So, you've got a story you want to tell. You can see the characters in your head and sense the story starting to roll around your imagination. You get out pen and paper, or fire up the computer and open your word processor, stare and that blank white space in front of you and...nothing.

A few ideas of opening lines pop out, you write them down, read them over, then erase them. You just can't seem to get this thing moving. Well, here are a few hints, tips and tricks I've learned after pounding away at four novels, a novella, and over a dozen short stories.

1. Hook your reader with the first lines.

That's right, get them started right away into the action of your story. Pull them in from the very start and don't let them go. Here are a few pretty good first lines:

It was a bright cold day in April, and the clocks were striking thirteen. —George Orwell, 1984 (1949)

It was a wrong number that started it, the telephone ringing three times in the dead of night, and the voice on the other end asking for someone he was not. —Paul Auster, City of Glass (1985)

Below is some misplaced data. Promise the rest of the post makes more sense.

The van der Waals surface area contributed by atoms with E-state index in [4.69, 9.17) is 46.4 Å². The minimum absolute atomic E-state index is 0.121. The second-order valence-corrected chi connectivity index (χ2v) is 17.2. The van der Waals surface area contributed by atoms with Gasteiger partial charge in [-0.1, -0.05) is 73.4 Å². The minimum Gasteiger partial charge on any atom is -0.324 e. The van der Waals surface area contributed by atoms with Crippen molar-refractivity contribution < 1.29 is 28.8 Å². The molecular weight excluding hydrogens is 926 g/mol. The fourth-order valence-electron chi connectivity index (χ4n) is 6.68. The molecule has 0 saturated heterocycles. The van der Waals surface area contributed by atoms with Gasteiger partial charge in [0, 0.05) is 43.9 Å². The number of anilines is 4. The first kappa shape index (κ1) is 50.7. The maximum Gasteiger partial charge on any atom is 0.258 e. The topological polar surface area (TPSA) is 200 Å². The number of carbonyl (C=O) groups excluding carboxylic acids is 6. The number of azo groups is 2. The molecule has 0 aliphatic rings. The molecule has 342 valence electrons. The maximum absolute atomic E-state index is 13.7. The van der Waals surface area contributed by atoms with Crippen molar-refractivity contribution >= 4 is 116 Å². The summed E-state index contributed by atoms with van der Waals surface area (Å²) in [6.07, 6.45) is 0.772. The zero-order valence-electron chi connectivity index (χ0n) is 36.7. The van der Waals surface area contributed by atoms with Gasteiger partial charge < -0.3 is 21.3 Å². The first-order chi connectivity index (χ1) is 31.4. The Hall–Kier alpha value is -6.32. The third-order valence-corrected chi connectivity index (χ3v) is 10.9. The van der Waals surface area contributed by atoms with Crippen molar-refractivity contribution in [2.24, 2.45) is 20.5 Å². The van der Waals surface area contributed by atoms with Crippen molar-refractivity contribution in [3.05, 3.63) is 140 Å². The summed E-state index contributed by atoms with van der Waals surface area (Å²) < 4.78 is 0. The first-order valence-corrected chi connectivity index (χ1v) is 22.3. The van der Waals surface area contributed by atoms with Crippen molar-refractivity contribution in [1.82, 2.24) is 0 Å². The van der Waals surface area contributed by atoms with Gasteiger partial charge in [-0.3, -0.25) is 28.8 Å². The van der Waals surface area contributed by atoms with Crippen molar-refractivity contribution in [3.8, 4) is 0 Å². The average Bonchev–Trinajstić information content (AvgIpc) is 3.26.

Every summer Lin Kong returned to Goose Village to divorce his wife, Shuyu. —Ha Jin, Waiting (1999)

The moment one learns English, complications set in. —Felipe Alfau, Chromos (1990)

There was a boy called Eustace Clarence Scrubb, and he almost deserved it. —C. S. Lewis, The Voyage of the Dawn Treader (1952)

Do you see what those first lines do? They grab your attention and make you think, "What?" And once you've thought that, you have to read on to find out just what the author is talking about.

2. Starting with that first line be active from the very beginning.

Don't start your book with descriptions or explanations to set the scene. Instead, write as if the reader has just stepped into the scene and carry on as if they can see it for themselves. This may, to a new writer, sound like hogwash.

"But don't I have to explain what is going on first so the reader knows where they're at?"

No, you don't because you are going to show them where they're at by the way the scene plays out. 
Basically the idea here is that they just turned a corner and BAM! they walked into your scene. Their imaginations can fill in a surprisingly large amount of information.